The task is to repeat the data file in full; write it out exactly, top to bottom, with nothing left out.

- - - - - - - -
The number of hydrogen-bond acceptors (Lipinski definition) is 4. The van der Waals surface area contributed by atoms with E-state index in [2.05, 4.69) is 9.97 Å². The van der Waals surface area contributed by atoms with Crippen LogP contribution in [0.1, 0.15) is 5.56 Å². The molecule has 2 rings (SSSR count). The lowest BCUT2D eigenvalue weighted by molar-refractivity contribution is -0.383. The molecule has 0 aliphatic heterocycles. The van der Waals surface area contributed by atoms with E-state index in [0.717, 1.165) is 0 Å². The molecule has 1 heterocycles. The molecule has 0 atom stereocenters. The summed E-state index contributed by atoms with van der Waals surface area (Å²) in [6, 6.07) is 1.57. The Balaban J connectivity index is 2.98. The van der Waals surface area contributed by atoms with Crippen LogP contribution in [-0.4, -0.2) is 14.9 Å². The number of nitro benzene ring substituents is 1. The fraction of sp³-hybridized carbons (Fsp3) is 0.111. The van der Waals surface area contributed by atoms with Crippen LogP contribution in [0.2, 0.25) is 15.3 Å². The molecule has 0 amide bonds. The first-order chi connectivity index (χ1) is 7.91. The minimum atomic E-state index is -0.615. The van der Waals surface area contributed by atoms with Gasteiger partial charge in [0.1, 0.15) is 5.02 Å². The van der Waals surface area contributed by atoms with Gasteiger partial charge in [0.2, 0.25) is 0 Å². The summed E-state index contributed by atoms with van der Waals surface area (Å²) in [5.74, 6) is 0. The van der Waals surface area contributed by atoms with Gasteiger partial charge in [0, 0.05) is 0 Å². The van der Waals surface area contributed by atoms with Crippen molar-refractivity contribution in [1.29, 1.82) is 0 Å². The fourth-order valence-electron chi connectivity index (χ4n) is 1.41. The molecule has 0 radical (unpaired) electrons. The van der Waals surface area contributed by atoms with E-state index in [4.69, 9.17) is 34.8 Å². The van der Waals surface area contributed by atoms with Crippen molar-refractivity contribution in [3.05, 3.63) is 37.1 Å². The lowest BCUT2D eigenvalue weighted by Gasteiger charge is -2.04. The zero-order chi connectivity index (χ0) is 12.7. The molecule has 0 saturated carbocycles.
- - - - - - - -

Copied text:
The number of hydrogen-bond acceptors (Lipinski definition) is 4. The van der Waals surface area contributed by atoms with E-state index in [2.05, 4.69) is 9.97 Å². The van der Waals surface area contributed by atoms with Crippen LogP contribution in [0.1, 0.15) is 5.56 Å². The molecule has 2 rings (SSSR count). The lowest BCUT2D eigenvalue weighted by molar-refractivity contribution is -0.383. The molecule has 0 aliphatic heterocycles. The van der Waals surface area contributed by atoms with E-state index in [0.717, 1.165) is 0 Å². The molecule has 1 heterocycles. The molecule has 0 atom stereocenters. The summed E-state index contributed by atoms with van der Waals surface area (Å²) in [6, 6.07) is 1.57. The Balaban J connectivity index is 2.98. The van der Waals surface area contributed by atoms with Crippen LogP contribution in [-0.4, -0.2) is 14.9 Å². The number of nitro benzene ring substituents is 1. The fraction of sp³-hybridized carbons (Fsp3) is 0.111. The van der Waals surface area contributed by atoms with Crippen LogP contribution in [0.2, 0.25) is 15.3 Å². The molecule has 0 amide bonds. The first-order chi connectivity index (χ1) is 7.91. The minimum atomic E-state index is -0.615. The van der Waals surface area contributed by atoms with Gasteiger partial charge in [0.1, 0.15) is 5.02 Å². The van der Waals surface area contributed by atoms with Gasteiger partial charge in [0.2, 0.25) is 0 Å². The summed E-state index contributed by atoms with van der Waals surface area (Å²) in [5.74, 6) is 0. The van der Waals surface area contributed by atoms with Gasteiger partial charge in [0, 0.05) is 0 Å². The van der Waals surface area contributed by atoms with Crippen molar-refractivity contribution in [1.29, 1.82) is 0 Å². The fourth-order valence-electron chi connectivity index (χ4n) is 1.41. The molecule has 0 radical (unpaired) electrons. The van der Waals surface area contributed by atoms with E-state index in [4.69, 9.17) is 34.8 Å². The van der Waals surface area contributed by atoms with Crippen molar-refractivity contribution in [3.05, 3.63) is 37.1 Å². The lowest BCUT2D eigenvalue weighted by Gasteiger charge is -2.04. The zero-order chi connectivity index (χ0) is 12.7. The molecule has 0 saturated carbocycles.